|The Break Up||Detroit Swindle|
|The Make Up||Detroit Swindle|
Snapshot is a budget-line compilation focusing on Bob James' '70s recordings. The '70s were prime years for the keyboardist, who pioneered a smoother, more R&B-influenced jazz sound. Included here are such cuts as "El Verano," "Love Lips," and "Feel Like Making Love." Also included is James' classic theme song to the TV sitcom Taxi. However, while most of the tracks here are from the '70s, there are several later-career cuts toward the end of of the disc, including "...
Stop That!" off 1990's Grand Piano Canyon and "Niles a Head" from 2006's Urban Flamingo. While there are more essential James collections available, Snapshot is a pleasant listen.
With guitarist Andrew Neufeld still acting as Scott Wade’s replacement, Comeback Kid’s fourth album is another steady assault of screaming hardcore. Symptoms + Cures finds the Canadian punk-metal troupe focusing on brute force and hits the ground running in a quick, spirited rock-out session. The album is polished and pure, but a touch heavier than prior outings, with Neufeld’s raspy vocals howling like a turbine engine as the rest of the band (Hiebert, Hjelmberg, Keil, and Profetta) blaze furiously through 11 songs. Along with occasional gang yells, spit-filled vocal cameos include A Wilhelm Scream’s Nuno Pereira (“The Concept Stays”), Cancer Bats ’ Liam Cormier (“Balance”), and Architects’ Sam Carter (“Pull Back the Reins”). Even with the variety, the album doesn’t change gear or break stride: it’s continually harsh and urgent, with the occasional melody thrown in for good measure.
The Easy Riders Jazz Band started recording its distinctive interpretations of classic New Orleans jazz back in 1962. The group recorded fairly regularly between that year and 1966, and then went on hiatus for more than 25 years before again appearing on record, still with its original Jazz Crusade label. The Easy Riders continue to be headed by trombonist Big Bill Bissonnette and original pianist Bill Sinclair is also hanging in. Sammy Rimington, who came on board in 1964, is still wailing away with his exuberant New Orleans-style clarinet. In addition to the new members, this album has a guest: trumpeter and vocalist Gregg Stafford. New members and guests notwithstanding, the band hasn't changed its inventive, enthusiastic response to the music and the way it's played, both of which are so unique to the Crescent City sound.The play list primarily consists of familiar pieces from the traditional jazz repertoire, with a couple of non-traditional jazz ringers thrown in like "Caldonia" and "What a Wonderful World." These two tunes feature Stafford's gravelly voice, so perhaps they were on the agenda to accommodate him. In addition to these, the program is filled with other gems.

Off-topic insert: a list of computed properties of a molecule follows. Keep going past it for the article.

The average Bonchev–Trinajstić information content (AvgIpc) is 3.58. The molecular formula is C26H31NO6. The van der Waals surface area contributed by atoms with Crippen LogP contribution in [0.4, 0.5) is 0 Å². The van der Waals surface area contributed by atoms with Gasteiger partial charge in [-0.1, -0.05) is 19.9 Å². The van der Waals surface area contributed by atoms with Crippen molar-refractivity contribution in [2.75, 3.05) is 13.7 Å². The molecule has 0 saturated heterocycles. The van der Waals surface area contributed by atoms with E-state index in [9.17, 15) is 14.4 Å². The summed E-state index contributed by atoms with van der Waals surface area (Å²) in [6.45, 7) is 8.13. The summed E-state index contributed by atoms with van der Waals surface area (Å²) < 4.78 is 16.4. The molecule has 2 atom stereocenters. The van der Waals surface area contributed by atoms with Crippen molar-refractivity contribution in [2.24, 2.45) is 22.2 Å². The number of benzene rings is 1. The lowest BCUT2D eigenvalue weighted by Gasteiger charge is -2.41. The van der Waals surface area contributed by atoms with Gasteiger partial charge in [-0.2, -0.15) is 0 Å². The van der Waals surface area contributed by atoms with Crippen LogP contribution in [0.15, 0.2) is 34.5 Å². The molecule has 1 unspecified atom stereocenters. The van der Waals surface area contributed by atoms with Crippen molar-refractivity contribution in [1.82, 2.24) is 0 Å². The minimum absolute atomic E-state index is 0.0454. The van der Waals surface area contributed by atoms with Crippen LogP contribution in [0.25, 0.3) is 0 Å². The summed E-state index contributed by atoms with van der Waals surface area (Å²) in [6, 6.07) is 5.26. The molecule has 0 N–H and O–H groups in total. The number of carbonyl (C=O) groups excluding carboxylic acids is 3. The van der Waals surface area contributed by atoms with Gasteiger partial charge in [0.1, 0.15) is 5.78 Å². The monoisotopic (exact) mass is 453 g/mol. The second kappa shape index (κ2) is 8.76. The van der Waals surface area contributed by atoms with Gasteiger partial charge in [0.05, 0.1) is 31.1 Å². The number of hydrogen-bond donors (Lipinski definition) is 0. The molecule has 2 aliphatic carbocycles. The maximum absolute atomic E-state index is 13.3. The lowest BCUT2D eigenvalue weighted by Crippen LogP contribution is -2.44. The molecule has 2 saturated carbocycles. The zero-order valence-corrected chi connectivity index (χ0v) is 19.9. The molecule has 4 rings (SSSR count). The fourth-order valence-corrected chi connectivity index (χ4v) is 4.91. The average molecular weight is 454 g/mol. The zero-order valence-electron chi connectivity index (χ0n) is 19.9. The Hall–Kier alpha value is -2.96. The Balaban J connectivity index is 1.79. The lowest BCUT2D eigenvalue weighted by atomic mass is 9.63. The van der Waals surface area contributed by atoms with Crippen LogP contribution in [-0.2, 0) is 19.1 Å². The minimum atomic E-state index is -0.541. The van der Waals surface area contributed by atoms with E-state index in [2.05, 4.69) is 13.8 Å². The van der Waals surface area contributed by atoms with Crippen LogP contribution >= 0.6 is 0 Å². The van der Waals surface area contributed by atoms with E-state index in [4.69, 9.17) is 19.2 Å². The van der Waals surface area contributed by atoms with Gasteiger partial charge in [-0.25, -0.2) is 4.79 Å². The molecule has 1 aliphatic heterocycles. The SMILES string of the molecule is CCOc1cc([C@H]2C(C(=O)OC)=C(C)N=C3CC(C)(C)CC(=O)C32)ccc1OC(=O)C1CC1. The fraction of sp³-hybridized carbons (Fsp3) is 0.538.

The fortuitous selection of the Kid Ory arrangement of "Aunt Hagar's Blues" makes this one of the preeminent tracks on the CD.
Among other things, it has some well-placed shouts by Paul Boehmke. Kid Ory's "Savoy Blues," one of the classic tunes that has attracted clarinet players over the years, is a fine vehicle for Rimington. He gets help from Stafford, but it's mainly his show.
The highly syncopated "Climax Rag" is something one would be sure to hear in a Bourbon Street bar during the street's heyday as the wellhead of jazz. But the album really comes together in W.C. Handy's "Yellow Dog Blues," where the group is in ensemble (or as close to ensemble as traditional jazz ever gets) for more than 6 minutes; as individual performers, they let it all hang out for a rousing version of one of the favorite tunes of this jazz genre.It's good to have this group back in the studio once more, even though the Easy Riders have to go to Connecticut to record New Orleans music.